Presenter Information

Shayla Williams, Colby CollegeFollow

Location

Parker-Reed, SSWAC

Start Date

1-5-2014 10:00 AM

End Date

1-5-2014 11:00 AM

Project Type

Poster- Restricted to Campus Access

Description

Lichens are formed by a symbiosis of a fungal mycobiont and a photobiont of either algae or cyanobacteria. Algal photobionts provide the mycobiont with carbon-based energy sources, and cyanobacteria additionally provide fixed Nitrogen (Hinds and Hinds, 2007). The role of the mycobiont in symbiosis is not fully understood. It may be related to providing a protective environment for the algae (Ahmadjian, 1993). Part of the protection may come from secondary metabolites. Lichen secondary metabolites are compounds which accumulate on the exterior of the mycobiont membranes (Hinds and Hinds, 2007). Their role in symbiosis is not fully understood, but they may be integral to protection from biotic stresses. This is evidenced by the higher rates of herbivory and mold infection in the few lichen species which do not produce secondary metabolites (Hawksworth and Hill, 1984). To further understand the role of secondary metabolites in protection from infection, several molds found on the surface of Colby lichens were cultured. They were initially identified by morphotype and then by 18s ribosomal DNA sequencing. Subcultures of the identified molds were treated with extracts containing lichen secondary metabolites from the lichens they were found on. Both qualitative and quantitative effects of the metabolites on the potentially infectious molds were measured.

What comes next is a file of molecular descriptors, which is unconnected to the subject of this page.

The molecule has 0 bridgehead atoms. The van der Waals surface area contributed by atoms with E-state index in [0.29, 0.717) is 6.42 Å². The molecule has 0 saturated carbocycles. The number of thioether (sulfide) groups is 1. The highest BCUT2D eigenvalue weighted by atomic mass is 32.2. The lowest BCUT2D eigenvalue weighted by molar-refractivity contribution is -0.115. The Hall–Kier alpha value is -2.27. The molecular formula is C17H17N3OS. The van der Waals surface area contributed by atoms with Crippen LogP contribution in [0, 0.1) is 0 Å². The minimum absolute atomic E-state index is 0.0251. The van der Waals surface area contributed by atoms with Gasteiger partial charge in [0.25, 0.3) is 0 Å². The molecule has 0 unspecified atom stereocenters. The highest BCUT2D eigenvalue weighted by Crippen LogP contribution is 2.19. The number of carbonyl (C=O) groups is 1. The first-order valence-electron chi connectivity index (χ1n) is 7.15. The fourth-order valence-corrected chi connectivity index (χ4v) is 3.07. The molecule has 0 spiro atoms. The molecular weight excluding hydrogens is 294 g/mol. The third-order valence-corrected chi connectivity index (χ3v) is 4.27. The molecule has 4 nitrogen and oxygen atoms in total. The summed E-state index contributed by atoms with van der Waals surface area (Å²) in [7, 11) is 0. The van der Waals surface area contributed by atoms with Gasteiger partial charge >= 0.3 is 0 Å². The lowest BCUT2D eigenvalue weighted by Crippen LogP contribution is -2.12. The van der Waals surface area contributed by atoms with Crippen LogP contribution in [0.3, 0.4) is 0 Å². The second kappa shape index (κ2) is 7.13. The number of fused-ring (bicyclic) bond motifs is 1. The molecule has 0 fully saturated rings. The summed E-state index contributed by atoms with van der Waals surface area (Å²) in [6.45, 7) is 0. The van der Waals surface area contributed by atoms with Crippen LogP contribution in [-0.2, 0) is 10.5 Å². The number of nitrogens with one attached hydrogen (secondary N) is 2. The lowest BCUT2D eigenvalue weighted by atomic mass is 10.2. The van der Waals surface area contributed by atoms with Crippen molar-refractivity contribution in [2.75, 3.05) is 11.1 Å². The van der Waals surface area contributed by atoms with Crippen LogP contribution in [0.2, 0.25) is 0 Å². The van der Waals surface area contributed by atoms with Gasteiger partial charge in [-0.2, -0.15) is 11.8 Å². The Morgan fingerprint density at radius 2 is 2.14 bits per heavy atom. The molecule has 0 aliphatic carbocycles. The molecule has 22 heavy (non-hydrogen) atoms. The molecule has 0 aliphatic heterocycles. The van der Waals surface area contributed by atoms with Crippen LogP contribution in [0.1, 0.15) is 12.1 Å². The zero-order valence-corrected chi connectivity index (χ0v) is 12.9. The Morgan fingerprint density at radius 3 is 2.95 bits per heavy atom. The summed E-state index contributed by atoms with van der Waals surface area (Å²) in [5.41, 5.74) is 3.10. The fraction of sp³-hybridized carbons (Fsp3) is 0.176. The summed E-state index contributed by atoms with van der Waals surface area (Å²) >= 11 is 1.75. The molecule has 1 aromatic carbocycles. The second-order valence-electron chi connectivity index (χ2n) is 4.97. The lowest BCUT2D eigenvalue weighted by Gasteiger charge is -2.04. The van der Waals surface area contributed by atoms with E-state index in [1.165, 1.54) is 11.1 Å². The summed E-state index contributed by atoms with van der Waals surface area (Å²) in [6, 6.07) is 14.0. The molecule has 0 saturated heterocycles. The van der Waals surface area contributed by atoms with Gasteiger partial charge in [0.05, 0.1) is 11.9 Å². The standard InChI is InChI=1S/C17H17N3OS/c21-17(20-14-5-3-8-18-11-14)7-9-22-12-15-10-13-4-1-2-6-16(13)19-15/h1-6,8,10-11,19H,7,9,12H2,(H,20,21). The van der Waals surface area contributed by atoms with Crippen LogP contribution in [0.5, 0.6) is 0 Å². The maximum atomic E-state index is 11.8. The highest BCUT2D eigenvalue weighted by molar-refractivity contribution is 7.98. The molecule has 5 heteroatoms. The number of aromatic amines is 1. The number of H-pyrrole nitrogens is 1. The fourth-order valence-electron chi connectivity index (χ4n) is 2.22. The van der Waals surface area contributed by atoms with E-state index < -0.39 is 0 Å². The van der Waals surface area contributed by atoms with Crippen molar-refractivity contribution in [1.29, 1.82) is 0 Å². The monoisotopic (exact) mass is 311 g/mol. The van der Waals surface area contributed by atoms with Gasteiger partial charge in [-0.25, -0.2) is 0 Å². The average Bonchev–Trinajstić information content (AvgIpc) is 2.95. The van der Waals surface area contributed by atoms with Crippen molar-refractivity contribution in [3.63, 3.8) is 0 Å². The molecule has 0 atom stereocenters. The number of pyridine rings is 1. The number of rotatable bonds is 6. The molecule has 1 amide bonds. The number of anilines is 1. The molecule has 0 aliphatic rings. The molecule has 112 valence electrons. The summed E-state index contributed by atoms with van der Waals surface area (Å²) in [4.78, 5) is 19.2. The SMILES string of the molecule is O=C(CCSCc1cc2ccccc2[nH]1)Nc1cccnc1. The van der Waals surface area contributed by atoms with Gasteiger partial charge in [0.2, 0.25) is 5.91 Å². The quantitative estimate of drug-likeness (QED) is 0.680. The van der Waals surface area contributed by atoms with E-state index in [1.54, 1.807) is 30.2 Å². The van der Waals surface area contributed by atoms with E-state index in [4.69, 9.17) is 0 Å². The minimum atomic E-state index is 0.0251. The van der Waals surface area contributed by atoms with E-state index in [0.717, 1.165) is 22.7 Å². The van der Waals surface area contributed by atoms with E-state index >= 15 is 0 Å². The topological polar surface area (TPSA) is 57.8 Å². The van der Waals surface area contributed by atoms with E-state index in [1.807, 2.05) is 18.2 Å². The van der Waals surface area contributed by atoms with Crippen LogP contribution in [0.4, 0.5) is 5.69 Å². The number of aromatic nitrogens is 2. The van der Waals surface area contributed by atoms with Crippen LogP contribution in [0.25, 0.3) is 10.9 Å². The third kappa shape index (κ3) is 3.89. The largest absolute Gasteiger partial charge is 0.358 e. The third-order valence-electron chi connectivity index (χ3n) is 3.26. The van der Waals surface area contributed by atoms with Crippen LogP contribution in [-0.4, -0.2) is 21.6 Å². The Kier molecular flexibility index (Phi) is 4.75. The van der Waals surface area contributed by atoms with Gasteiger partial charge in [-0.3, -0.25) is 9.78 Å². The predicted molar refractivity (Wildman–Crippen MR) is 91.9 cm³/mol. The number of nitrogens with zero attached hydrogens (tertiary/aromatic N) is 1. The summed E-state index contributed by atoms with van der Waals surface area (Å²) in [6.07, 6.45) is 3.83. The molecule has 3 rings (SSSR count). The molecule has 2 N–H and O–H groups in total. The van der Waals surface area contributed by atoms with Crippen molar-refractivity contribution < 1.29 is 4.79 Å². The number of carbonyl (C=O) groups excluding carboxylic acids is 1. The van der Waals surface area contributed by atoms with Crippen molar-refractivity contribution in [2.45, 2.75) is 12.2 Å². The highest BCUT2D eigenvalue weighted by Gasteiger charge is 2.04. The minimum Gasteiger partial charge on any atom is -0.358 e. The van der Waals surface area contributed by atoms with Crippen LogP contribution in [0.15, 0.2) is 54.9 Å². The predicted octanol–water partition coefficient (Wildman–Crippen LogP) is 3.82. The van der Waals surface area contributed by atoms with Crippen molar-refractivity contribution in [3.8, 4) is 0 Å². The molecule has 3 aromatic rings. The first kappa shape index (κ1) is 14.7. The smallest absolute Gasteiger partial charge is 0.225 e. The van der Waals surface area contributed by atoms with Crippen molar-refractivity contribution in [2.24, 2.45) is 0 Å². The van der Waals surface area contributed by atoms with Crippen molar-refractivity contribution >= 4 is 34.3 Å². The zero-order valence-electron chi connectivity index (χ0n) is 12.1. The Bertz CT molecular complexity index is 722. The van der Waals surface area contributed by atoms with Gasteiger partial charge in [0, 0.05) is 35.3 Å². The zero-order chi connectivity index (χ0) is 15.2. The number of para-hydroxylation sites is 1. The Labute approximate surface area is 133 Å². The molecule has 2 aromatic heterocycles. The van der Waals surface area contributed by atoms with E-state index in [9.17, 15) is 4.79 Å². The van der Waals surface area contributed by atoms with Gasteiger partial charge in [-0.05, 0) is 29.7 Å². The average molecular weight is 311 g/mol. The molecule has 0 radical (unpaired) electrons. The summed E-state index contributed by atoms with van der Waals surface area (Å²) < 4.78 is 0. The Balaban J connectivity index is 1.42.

Faculty Sponsor

Ron Peck

Sponsoring Department

Colby College. Biology Dept.

CLAS Field of Study

Natural Sciences

Event Website

http://www.colby.edu/clas

ID

680

Share

COinS
 
May 1st, 10:00 AM May 1st, 11:00 AM

Secondary Metabolites in Symbiosis of Colby Lichens

Parker-Reed, SSWAC

Lichens are formed by a symbiosis of a fungal mycobiont and a photobiont of either algae or cyanobacteria. Algal photobionts provide the mycobiont with carbon-based energy sources, and cyanobacteria additionally provide fixed Nitrogen (Hinds and Hinds, 2007). The role of the mycobiont in symbiosis is not fully understood. It may be related to providing a protective environment for the algae (Ahmadjian, 1993). Part of the protection may come from secondary metabolites. Lichen secondary metabolites are compounds which accumulate on the exterior of the mycobiont membranes (Hinds and Hinds, 2007). Their role in symbiosis is not fully understood, but they may be integral to protection from biotic stresses. This is evidenced by the higher rates of herbivory and mold infection in the few lichen species which do not produce secondary metabolites (Hawksworth and Hill, 1984). To further understand the role of secondary metabolites in protection from infection, several molds found on the surface of Colby lichens were cultured. They were initially identified by morphotype and then by 18s ribosomal DNA sequencing. Subcultures of the identified molds were treated with extracts containing lichen secondary metabolites from the lichens they were found on. Both qualitative and quantitative effects of the metabolites on the potentially infectious molds were measured.

http://digitalcommons.colby.edu/clas/2014/program/385